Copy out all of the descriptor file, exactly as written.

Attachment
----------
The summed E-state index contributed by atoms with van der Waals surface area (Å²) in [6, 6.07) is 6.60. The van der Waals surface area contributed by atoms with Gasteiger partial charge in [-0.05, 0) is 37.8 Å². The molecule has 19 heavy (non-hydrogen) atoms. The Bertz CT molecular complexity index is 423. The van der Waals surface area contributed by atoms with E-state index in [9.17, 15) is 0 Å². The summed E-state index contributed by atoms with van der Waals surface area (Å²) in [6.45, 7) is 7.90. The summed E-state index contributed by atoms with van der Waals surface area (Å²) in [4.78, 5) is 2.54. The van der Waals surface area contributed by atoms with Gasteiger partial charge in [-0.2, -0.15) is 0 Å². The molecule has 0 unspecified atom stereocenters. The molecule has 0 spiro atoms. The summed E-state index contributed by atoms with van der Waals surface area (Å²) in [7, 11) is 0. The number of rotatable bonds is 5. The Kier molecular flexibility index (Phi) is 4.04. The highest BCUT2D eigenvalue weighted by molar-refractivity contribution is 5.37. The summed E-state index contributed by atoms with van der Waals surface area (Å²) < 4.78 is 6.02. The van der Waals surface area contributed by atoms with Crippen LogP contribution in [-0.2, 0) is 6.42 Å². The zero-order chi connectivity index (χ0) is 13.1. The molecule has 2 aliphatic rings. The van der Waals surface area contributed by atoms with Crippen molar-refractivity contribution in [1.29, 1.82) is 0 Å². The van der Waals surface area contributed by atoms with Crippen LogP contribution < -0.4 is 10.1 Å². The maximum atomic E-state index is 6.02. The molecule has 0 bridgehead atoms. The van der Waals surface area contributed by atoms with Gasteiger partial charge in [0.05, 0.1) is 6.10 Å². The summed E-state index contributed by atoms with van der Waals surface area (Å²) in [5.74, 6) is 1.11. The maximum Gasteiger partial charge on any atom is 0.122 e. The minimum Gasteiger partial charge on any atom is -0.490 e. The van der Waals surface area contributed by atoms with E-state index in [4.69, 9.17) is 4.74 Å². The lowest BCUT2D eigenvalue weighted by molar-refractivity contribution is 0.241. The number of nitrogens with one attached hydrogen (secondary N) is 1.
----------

The summed E-state index contributed by atoms with van der Waals surface area (Å²) in [6, 6.07) is 6.60. The van der Waals surface area contributed by atoms with Gasteiger partial charge in [-0.05, 0) is 37.8 Å². The molecule has 19 heavy (non-hydrogen) atoms. The Bertz CT molecular complexity index is 423. The van der Waals surface area contributed by atoms with E-state index in [9.17, 15) is 0 Å². The summed E-state index contributed by atoms with van der Waals surface area (Å²) in [6.45, 7) is 7.90. The summed E-state index contributed by atoms with van der Waals surface area (Å²) in [4.78, 5) is 2.54. The van der Waals surface area contributed by atoms with Gasteiger partial charge in [-0.2, -0.15) is 0 Å². The molecule has 0 unspecified atom stereocenters. The molecule has 0 spiro atoms. The summed E-state index contributed by atoms with van der Waals surface area (Å²) in [7, 11) is 0. The number of rotatable bonds is 5. The Kier molecular flexibility index (Phi) is 4.04. The highest BCUT2D eigenvalue weighted by molar-refractivity contribution is 5.37. The summed E-state index contributed by atoms with van der Waals surface area (Å²) < 4.78 is 6.02. The van der Waals surface area contributed by atoms with Crippen LogP contribution in [-0.2, 0) is 6.42 Å². The zero-order chi connectivity index (χ0) is 13.1. The molecule has 2 aliphatic rings. The van der Waals surface area contributed by atoms with Crippen molar-refractivity contribution in [1.29, 1.82) is 0 Å². The van der Waals surface area contributed by atoms with Crippen LogP contribution < -0.4 is 10.1 Å². The maximum atomic E-state index is 6.02. The molecule has 0 bridgehead atoms. The van der Waals surface area contributed by atoms with Gasteiger partial charge in [0.05, 0.1) is 6.10 Å². The summed E-state index contributed by atoms with van der Waals surface area (Å²) in [5.74, 6) is 1.11. The maximum Gasteiger partial charge on any atom is 0.122 e. The minimum Gasteiger partial charge on any atom is -0.490 e. The van der Waals surface area contributed by atoms with E-state index in [4.69, 9.17) is 4.74 Å². The lowest BCUT2D eigenvalue weighted by molar-refractivity contribution is 0.241. The number of nitrogens with one attached hydrogen (secondary N) is 1.